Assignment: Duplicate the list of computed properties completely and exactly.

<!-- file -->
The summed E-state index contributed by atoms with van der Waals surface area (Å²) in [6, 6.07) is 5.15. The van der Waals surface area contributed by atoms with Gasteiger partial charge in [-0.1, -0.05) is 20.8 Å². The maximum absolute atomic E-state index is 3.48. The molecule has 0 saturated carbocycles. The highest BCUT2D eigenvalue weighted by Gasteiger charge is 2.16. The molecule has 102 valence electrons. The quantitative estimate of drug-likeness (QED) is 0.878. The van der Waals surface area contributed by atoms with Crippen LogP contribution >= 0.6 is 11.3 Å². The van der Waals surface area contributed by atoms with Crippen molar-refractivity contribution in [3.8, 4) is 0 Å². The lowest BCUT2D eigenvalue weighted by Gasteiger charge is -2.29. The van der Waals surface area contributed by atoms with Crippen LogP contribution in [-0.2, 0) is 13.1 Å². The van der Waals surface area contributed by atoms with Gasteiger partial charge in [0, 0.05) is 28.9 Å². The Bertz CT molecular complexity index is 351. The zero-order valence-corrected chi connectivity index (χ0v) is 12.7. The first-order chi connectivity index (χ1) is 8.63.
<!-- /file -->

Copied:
The summed E-state index contributed by atoms with van der Waals surface area (Å²) in [6, 6.07) is 5.15. The van der Waals surface area contributed by atoms with Gasteiger partial charge in [-0.1, -0.05) is 20.8 Å². The maximum absolute atomic E-state index is 3.48. The molecule has 0 saturated carbocycles. The highest BCUT2D eigenvalue weighted by Gasteiger charge is 2.16. The molecule has 102 valence electrons. The quantitative estimate of drug-likeness (QED) is 0.878. The van der Waals surface area contributed by atoms with Crippen LogP contribution >= 0.6 is 11.3 Å². The van der Waals surface area contributed by atoms with Crippen molar-refractivity contribution in [3.8, 4) is 0 Å². The lowest BCUT2D eigenvalue weighted by Gasteiger charge is -2.29. The van der Waals surface area contributed by atoms with Crippen LogP contribution in [-0.2, 0) is 13.1 Å². The van der Waals surface area contributed by atoms with Gasteiger partial charge in [0, 0.05) is 28.9 Å². The Bertz CT molecular complexity index is 351. The zero-order valence-corrected chi connectivity index (χ0v) is 12.7. The first-order chi connectivity index (χ1) is 8.63.